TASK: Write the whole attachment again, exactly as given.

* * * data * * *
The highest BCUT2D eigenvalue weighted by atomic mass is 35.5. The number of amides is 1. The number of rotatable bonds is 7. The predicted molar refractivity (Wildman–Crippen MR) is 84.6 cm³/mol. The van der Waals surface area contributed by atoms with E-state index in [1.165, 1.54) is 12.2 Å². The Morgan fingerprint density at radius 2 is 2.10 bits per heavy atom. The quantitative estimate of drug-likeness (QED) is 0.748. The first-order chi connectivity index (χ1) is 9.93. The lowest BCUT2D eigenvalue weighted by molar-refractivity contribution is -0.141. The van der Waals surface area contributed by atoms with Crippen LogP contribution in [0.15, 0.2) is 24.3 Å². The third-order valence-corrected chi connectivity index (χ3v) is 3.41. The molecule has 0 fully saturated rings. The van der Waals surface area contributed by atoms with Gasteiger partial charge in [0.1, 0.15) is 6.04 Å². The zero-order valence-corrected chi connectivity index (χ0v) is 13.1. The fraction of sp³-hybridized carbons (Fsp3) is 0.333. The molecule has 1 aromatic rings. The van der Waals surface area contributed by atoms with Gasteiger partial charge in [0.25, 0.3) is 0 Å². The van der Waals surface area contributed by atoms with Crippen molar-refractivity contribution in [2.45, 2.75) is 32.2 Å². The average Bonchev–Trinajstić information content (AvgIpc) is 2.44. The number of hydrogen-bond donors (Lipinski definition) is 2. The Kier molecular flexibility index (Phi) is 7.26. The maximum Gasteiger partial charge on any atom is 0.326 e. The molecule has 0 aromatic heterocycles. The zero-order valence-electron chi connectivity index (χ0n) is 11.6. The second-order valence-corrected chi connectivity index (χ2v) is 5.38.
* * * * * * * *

The highest BCUT2D eigenvalue weighted by atomic mass is 35.5. The number of amides is 1. The number of rotatable bonds is 7. The predicted molar refractivity (Wildman–Crippen MR) is 84.6 cm³/mol. The van der Waals surface area contributed by atoms with E-state index in [1.165, 1.54) is 12.2 Å². The Morgan fingerprint density at radius 2 is 2.10 bits per heavy atom. The quantitative estimate of drug-likeness (QED) is 0.748. The first-order chi connectivity index (χ1) is 9.93. The lowest BCUT2D eigenvalue weighted by molar-refractivity contribution is -0.141. The van der Waals surface area contributed by atoms with Crippen LogP contribution in [0.15, 0.2) is 24.3 Å². The third-order valence-corrected chi connectivity index (χ3v) is 3.41. The molecule has 0 fully saturated rings. The van der Waals surface area contributed by atoms with Gasteiger partial charge in [0.1, 0.15) is 6.04 Å². The zero-order valence-corrected chi connectivity index (χ0v) is 13.1. The fraction of sp³-hybridized carbons (Fsp3) is 0.333. The molecule has 1 aromatic rings. The van der Waals surface area contributed by atoms with Gasteiger partial charge in [0.25, 0.3) is 0 Å². The van der Waals surface area contributed by atoms with Crippen molar-refractivity contribution in [2.45, 2.75) is 32.2 Å². The average Bonchev–Trinajstić information content (AvgIpc) is 2.44. The number of hydrogen-bond donors (Lipinski definition) is 2. The Kier molecular flexibility index (Phi) is 7.26. The maximum Gasteiger partial charge on any atom is 0.326 e. The molecule has 0 aromatic heterocycles. The zero-order valence-electron chi connectivity index (χ0n) is 11.6. The second-order valence-corrected chi connectivity index (χ2v) is 5.38.